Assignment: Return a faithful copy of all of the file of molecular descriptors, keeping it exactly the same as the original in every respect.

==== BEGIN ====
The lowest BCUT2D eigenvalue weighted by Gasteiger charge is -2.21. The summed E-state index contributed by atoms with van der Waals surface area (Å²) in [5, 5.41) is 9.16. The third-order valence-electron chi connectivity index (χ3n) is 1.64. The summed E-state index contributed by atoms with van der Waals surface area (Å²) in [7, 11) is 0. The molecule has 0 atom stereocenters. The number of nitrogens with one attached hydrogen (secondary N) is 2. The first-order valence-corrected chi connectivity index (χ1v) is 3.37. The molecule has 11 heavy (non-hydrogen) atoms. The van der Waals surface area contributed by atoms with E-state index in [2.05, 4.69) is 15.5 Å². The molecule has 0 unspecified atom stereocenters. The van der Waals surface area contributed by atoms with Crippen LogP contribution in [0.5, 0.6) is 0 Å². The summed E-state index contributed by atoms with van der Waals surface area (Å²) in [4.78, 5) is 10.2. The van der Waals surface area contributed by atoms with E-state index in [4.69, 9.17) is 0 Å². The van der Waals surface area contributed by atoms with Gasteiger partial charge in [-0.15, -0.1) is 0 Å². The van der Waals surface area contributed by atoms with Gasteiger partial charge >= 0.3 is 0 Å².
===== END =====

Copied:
The lowest BCUT2D eigenvalue weighted by Gasteiger charge is -2.21. The summed E-state index contributed by atoms with van der Waals surface area (Å²) in [5, 5.41) is 9.16. The third-order valence-electron chi connectivity index (χ3n) is 1.64. The summed E-state index contributed by atoms with van der Waals surface area (Å²) in [7, 11) is 0. The molecule has 0 atom stereocenters. The number of nitrogens with one attached hydrogen (secondary N) is 2. The first-order valence-corrected chi connectivity index (χ1v) is 3.37. The molecule has 11 heavy (non-hydrogen) atoms. The van der Waals surface area contributed by atoms with E-state index in [2.05, 4.69) is 15.5 Å². The molecule has 0 unspecified atom stereocenters. The van der Waals surface area contributed by atoms with Crippen LogP contribution in [0.5, 0.6) is 0 Å². The summed E-state index contributed by atoms with van der Waals surface area (Å²) in [4.78, 5) is 10.2. The van der Waals surface area contributed by atoms with E-state index in [4.69, 9.17) is 0 Å². The van der Waals surface area contributed by atoms with Gasteiger partial charge in [-0.15, -0.1) is 0 Å². The van der Waals surface area contributed by atoms with Gasteiger partial charge >= 0.3 is 0 Å².